Thursday, February 9, 2017

Just a Suggestion

I don’t take ‘suggestions’ well.

I know this. My husband even commented on it last night.

I often feel like when someone makes a suggestion to me, what they’re really saying is that I’m an idiot who can’t figure something out for myself and so they have to suggest an alternative because there is no way I’d have come up with it myself.

Last night, for example, I was getting ready to help Olivia write out her Valentines for her class party tomorrow. She had one new kid join her class this year, so this girl’s name isn’t on the list we had from the beginning of the year.

I said, “Okay, we don’t know her last name but we do know her first name…”

At this point, Tom interjected, “Are there any repeating names in her class?”

I glanced at the list and declared, “Nope, all the Addisons and Aidans are in the other class.”

“Well, then, I’d just have her write the first names on the Valentines,” he suggested.

In what I thought was a reasonable tone, I said, “That’s what I was going to have her do.”

Apparently, I was snippy when I said that to him because about ten minutes later, he came back to where we were still working on the Valentines and said faux-casually, “You don’t like it when I make suggestions, do you?”

I had forgotten all about the suggestion about the first names so I looked at him in confusion and asked what he meant.

He told me I’d been really short with him when he suggested writing just the first names.

Huh. Okay. Maybe I had. I wouldn’t put it past me to do just that.

Because…all of fifteen minutes before the Valentine ‘suggestion’ we’d been discussing Alyssa’s next orthodontist appointment and I got the distinct impression that I’d rescheduled her appointment wrong.

How does on reschedule an appointment wrong? Well, in this case, when I’d called to reschedule the appointment, the lady with whom I spoke said that the times we like best (after 3:40 because of school and bus drop off time) were going to be pretty far out, like in another month.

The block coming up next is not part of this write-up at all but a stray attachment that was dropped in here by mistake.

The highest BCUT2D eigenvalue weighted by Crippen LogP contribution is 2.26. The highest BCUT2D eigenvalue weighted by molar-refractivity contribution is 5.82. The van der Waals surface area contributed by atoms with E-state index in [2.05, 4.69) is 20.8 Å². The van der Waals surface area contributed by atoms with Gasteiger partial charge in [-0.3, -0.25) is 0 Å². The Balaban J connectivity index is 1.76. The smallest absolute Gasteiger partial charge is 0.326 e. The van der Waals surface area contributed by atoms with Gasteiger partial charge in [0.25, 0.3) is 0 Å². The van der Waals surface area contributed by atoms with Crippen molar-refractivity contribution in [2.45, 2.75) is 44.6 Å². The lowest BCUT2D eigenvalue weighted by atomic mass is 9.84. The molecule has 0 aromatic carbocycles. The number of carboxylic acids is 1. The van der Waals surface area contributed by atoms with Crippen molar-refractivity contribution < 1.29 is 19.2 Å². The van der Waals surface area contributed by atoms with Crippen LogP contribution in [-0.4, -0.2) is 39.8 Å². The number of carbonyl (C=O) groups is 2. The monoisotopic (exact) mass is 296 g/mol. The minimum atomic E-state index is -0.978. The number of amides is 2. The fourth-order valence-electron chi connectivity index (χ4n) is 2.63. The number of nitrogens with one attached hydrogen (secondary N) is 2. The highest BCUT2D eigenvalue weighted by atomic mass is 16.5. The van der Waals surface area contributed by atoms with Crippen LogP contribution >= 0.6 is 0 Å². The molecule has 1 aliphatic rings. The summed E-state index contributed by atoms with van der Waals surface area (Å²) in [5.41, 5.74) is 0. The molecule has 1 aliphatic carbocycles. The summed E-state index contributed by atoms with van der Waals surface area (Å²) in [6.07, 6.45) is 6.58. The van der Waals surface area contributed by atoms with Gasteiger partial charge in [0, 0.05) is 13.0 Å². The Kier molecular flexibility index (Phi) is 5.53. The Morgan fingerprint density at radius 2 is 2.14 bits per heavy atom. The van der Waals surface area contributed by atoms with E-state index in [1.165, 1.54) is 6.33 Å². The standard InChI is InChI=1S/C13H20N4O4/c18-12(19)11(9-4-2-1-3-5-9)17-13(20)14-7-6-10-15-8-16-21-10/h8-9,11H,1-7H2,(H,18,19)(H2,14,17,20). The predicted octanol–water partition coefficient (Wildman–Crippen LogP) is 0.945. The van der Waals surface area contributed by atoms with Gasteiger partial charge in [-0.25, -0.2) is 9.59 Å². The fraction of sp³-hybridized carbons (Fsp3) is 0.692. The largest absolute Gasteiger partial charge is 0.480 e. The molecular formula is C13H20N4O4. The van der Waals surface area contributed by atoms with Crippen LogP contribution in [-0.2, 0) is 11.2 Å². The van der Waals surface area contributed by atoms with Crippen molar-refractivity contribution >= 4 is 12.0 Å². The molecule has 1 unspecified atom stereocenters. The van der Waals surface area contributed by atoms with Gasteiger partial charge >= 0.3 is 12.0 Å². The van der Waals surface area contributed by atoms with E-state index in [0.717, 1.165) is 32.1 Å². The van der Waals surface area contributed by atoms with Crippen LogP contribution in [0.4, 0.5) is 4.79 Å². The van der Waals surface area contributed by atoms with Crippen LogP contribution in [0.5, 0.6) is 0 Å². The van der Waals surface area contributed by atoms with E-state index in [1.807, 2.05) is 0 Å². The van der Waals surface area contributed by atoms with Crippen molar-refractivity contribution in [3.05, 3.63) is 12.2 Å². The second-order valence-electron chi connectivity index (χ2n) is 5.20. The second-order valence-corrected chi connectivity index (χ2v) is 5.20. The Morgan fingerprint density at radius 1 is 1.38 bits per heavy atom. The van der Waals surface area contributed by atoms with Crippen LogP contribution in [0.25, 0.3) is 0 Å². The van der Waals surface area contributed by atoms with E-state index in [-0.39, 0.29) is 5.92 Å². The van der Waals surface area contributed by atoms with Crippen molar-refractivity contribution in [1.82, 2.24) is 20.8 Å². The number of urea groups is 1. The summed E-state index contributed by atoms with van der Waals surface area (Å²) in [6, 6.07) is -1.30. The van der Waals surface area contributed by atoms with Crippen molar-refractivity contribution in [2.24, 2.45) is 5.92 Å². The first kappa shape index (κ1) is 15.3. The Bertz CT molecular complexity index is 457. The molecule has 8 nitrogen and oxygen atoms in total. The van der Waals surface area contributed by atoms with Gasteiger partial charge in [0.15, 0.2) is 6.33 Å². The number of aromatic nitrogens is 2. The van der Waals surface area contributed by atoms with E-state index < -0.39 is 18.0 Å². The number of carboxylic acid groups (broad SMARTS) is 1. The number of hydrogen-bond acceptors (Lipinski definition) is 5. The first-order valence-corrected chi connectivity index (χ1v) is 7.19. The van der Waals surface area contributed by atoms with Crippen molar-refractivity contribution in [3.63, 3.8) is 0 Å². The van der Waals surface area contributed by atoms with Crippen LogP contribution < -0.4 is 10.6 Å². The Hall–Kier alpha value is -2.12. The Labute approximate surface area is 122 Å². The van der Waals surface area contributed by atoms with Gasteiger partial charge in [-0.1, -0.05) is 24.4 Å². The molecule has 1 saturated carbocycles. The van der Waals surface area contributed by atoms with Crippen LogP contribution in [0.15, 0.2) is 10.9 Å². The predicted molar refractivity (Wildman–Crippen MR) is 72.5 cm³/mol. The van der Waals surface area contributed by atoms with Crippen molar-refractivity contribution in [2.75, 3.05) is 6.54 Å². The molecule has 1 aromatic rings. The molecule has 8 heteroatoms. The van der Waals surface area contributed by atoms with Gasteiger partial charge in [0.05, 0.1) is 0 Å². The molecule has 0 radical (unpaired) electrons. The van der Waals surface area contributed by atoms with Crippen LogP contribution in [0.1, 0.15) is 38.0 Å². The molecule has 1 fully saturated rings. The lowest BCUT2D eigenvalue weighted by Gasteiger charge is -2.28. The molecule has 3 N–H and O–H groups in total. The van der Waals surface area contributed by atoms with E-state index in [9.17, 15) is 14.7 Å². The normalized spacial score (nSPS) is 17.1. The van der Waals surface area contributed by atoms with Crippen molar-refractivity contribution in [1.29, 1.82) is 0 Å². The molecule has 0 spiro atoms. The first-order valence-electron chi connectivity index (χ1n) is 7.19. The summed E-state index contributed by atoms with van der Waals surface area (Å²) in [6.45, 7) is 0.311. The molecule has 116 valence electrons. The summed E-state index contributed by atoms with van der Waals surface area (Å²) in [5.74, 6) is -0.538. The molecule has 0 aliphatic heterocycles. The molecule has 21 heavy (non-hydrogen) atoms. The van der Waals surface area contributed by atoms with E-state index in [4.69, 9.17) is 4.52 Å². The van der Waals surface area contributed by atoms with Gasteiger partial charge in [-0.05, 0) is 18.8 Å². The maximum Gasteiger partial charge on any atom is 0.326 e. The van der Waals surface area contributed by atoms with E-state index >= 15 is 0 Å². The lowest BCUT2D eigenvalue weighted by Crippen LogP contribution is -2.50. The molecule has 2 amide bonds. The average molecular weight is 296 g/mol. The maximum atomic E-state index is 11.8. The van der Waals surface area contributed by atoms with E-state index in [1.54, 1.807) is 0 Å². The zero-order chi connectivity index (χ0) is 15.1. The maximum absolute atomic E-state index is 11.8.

I remembered that the girls don’t have school on Monday, February 20 and so I asked her to check that day, any time being fine because, yeah, no school.

She told me that the staff would be in their other office, which is in another town about a half hour away. I decided I could take a half day vacation and accepted an appointment for 2:00 that day.

Tom didn’t understand why I didn’t just take one for a later time in our usual office later in the month. Why did it matter, he wanted to know, when her next appointment was.

It didn’t, I explained but I was TRYING to keep from inconveniencing him!

It was just weird and it put me on edge and made me feel like he thought I was an idiot and that’s probably why I snapped about the stupid Valentines.

So yeah, a wordy explanation about how much I dislike it when people make ‘suggestions’ to me.

Tuesday, February 7, 2017

Late to the Game

I’m trying to find ways to deal with the low levels of constant irritation that I feel coursing through my brain these days.

So, two weeks ago, I bought the first season of Game of Thrones. I know…it’s been on forever. It’s been on long enough that people are naming their kids Arya and Khaleesi (please, just…don’t) and the oldest of those kids are starting preschool (kindergarten?) So yeah, I’m late to the Game of Thrones.